The last thing Mohamed Hrezi wanted was to run by himself. Just past the halfway point of Sunday's Twin Cities Marathon, he realized he had no choice.
"I did not want to be alone," he said. "I was yelling at the person behind me to try to pick it up. Then, I realized that at a certain point, I just had to go"'
Though Hrezi left the rest of the field far behind, he wasn't exactly in solitude. Packs of exuberant spectators gathered alongside the course to celebrate the return of the marathon, which was canceled last year because of the pandemic. Their joyful noise — and the collective energy of more than 3,000 grateful runners behind him — helped power Hrezi to victory in a personal-best time of 2 hours, 15 minutes, 22 seconds.
A former Iowa State runner who represented Libya in the 2016 Olympic marathon, Hrezi finished nearly five minutes ahead of second-place Charlie Lawrence. Lawrence, a former Gophers runner from Foley, Minn., finished in 2:20:13. Mohammed Bati of St. Paul was third in 2:21:22.
Naomi Fulton of Hartland, Wis., won the women's title in 2:45:55, ahead of two Minnesota natives who now live in Colorado. Molly Eastman of Victoria was second in 2:50:36, and Bailey Ness of Woodbury was third in 2:51:10. Eastman and Ness both ran for the Gophers.
Following last year's cancellation, the marathon did not offer prize money or travel funds this year. That sharply reduced the elite fields, and most highly seeded runners had Minnesota ties. Neither of the winners is a full-time professional athlete; Hrezi, of Philadelphia, is a brand manager for Johnson & Johnson, and Fulton is a high school math teacher and cross-country coach.
COVID-19 affected the marathon in other ways, too. The field was capped at 4,500 entries, with 3,192 finishing the race — fewer than half the 6,739 who completed the 2019 edition. Runners had to wear masks while in the starting corrals and the finish area.
Not that anyone seemed to mind. As people made their way across the finish line in St. Paul, even the pain of a 26.2-mile grind couldn't erase their smiles.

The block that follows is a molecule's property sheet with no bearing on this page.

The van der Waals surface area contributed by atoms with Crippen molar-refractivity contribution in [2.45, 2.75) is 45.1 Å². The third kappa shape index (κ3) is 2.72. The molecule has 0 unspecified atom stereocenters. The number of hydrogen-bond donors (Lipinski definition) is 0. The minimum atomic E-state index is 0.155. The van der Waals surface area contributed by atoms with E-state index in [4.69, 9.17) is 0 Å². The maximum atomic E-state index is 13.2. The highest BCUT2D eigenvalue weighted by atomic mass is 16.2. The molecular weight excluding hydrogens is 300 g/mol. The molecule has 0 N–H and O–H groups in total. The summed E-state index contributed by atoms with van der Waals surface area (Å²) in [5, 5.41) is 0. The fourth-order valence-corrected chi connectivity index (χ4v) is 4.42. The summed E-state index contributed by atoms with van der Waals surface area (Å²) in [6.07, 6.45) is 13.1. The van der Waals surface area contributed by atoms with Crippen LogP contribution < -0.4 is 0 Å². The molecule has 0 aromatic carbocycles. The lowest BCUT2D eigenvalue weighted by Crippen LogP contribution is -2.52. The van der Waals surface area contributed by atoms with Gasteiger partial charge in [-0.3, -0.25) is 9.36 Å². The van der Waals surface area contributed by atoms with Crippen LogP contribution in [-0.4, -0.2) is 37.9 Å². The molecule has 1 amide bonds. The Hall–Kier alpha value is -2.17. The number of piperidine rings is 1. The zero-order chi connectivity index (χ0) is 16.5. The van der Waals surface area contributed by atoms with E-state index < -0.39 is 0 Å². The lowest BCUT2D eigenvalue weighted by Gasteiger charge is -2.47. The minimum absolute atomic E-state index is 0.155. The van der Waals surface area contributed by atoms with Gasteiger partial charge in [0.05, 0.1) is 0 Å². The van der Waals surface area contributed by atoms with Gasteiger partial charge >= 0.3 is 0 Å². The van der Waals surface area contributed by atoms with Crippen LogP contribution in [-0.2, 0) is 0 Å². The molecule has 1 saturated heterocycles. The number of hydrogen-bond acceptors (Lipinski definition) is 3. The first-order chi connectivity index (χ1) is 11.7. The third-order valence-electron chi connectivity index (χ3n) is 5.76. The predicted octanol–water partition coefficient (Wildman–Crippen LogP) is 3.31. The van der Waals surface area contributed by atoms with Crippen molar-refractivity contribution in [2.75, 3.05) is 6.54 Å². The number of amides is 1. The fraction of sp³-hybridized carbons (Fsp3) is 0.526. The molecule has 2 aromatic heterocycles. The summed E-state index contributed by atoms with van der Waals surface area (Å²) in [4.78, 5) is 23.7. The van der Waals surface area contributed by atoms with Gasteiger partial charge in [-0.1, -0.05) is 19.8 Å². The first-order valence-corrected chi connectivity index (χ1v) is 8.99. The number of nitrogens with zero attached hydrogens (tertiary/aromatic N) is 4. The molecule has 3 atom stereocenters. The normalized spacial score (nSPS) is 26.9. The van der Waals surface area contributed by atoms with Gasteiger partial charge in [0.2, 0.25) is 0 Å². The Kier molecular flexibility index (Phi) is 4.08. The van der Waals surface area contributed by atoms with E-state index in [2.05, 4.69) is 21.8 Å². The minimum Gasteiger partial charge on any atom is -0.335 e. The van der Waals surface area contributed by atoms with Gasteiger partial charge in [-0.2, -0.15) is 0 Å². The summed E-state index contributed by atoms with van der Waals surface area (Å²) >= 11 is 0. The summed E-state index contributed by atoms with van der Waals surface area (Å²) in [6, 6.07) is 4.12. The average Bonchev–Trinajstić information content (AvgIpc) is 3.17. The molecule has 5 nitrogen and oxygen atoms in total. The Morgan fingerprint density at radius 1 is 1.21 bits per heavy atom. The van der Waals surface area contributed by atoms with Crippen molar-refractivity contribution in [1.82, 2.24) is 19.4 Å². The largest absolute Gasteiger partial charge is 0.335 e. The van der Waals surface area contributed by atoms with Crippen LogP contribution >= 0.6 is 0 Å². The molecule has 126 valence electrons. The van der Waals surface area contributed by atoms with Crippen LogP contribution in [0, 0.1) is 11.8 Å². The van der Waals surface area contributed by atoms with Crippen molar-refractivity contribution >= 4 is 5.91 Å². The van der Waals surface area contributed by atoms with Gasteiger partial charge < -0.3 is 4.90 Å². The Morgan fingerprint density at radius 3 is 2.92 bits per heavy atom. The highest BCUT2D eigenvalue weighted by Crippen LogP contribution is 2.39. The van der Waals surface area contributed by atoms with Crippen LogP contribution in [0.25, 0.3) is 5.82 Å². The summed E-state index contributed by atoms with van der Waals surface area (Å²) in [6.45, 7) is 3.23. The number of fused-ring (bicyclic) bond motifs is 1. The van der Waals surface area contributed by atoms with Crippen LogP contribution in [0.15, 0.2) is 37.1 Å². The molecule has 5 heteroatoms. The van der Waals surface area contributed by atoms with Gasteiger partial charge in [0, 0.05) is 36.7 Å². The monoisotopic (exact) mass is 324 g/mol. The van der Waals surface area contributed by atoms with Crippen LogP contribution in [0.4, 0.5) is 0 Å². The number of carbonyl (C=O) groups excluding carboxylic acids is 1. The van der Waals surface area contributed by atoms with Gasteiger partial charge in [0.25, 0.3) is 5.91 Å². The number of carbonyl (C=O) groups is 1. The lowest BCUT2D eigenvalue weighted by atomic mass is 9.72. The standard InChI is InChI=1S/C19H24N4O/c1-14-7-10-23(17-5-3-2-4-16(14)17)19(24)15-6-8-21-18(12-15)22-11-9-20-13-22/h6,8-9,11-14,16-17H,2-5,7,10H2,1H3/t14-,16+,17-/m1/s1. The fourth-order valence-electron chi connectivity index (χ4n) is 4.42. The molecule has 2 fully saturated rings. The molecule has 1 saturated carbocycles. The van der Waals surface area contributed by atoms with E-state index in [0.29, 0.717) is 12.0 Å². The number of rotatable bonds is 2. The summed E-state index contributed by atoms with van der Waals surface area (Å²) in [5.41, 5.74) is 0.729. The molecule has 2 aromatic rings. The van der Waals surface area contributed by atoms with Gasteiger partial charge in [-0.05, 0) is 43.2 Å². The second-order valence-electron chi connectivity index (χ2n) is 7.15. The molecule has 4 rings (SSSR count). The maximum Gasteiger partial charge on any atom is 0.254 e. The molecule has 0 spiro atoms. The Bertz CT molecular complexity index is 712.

"It felt so good to be back," said Carrie Tollefson, an Olympian and NCAA champion from Dawson, Minn., who finished eighth in the women's field. "I think they did a really good job with the safety protocols. I'm just so thankful we were able to race."
Virginia Brophy Achman, executive director of race organizers Twin Cities In Motion, said Sunday's marathon had a "unique energy" after COVID-19 wiped out the 2020 race. She arrived at the start line in downtown Minneapolis before dawn, as runners mingled with Vikings fans getting their tailgate parties off to an early beginning.
When an air horn signaled the start of the TC 10 Mile, which began an hour before the marathon, runners erupted in cheers. They high-fived each other as they flowed underneath a banner above Portland Avenue and stripped off their masks, adding hundreds of facial coverings to the usual roadside piles of discarded T-shirts and sweatshirts.
Though Hrezi lives in Philadelphia, he is coached by Chris Lundstrom, coach of the Minnesota Distance Elite training group. The winner of last summer's Garry Bjorklund Half Marathon in Duluth, Hrezi came to the Twin Cities about a month ago to train on the marathon course.
At the 25-kilometer mark, Hrezi held a 9-second lead over Joel Reichow. Five kilometers later, the gap had swelled to 3:13, with Bati and Lawrence his closest pursuers.
With the hilly part of the course coming up, Hrezi knew it would be tough to run solo. That made him all the more grateful for what greeted him.
"The atmosphere was amazing," Hrezi said. "It's a tough course with the hills. But the crowd was screaming the entire four-mile stretch up Summit. It was rough, but I made it through."
Fulton seized the lead in the women's field near the halfway point. Though she has raced in top marathons including Boston, Chicago and the Olympic trials, she wasn't expecting to win Sunday. Like Hrezi, though, she found strength in the energy of the spectators and her fellow runners.
After the race, Fulton met up with her family, including son Quinn, 10, and daughter Amelia, 8. Instead of a winner's check, she received a medal and a giant candy bar.
On a day when her goal was simply to enjoy racing, that was enough.
"I feel so blessed that we're out here, with the beautiful scenery and the positive crowds," Fulton said. "To have that feeling again, it just makes me emotional."